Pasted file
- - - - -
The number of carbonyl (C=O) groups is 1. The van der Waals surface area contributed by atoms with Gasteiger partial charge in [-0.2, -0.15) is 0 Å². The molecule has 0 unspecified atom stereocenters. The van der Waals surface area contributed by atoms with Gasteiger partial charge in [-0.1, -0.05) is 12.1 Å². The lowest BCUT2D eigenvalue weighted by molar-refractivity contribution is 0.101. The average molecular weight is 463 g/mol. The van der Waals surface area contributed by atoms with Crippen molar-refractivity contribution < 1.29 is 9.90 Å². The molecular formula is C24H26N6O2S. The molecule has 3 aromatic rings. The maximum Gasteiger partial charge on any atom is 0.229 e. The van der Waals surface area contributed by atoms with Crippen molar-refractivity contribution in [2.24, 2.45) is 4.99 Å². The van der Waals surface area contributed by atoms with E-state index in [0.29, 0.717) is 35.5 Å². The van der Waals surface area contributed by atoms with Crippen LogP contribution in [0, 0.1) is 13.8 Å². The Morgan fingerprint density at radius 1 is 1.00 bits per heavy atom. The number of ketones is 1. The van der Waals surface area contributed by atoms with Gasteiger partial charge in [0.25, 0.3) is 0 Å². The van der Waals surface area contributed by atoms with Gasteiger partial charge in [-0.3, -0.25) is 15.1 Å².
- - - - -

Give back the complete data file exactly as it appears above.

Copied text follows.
The number of carbonyl (C=O) groups is 1. The van der Waals surface area contributed by atoms with Gasteiger partial charge in [-0.2, -0.15) is 0 Å². The molecule has 0 unspecified atom stereocenters. The van der Waals surface area contributed by atoms with Gasteiger partial charge in [-0.1, -0.05) is 12.1 Å². The lowest BCUT2D eigenvalue weighted by molar-refractivity contribution is 0.101. The average molecular weight is 463 g/mol. The van der Waals surface area contributed by atoms with Crippen molar-refractivity contribution < 1.29 is 9.90 Å². The molecular formula is C24H26N6O2S. The molecule has 3 aromatic rings. The maximum Gasteiger partial charge on any atom is 0.229 e. The van der Waals surface area contributed by atoms with Crippen molar-refractivity contribution in [2.24, 2.45) is 4.99 Å². The van der Waals surface area contributed by atoms with E-state index in [0.29, 0.717) is 35.5 Å². The van der Waals surface area contributed by atoms with Crippen LogP contribution in [0, 0.1) is 13.8 Å². The Morgan fingerprint density at radius 1 is 1.00 bits per heavy atom. The number of ketones is 1. The van der Waals surface area contributed by atoms with Gasteiger partial charge in [0.25, 0.3) is 0 Å². The van der Waals surface area contributed by atoms with Gasteiger partial charge in [-0.3, -0.25) is 15.1 Å².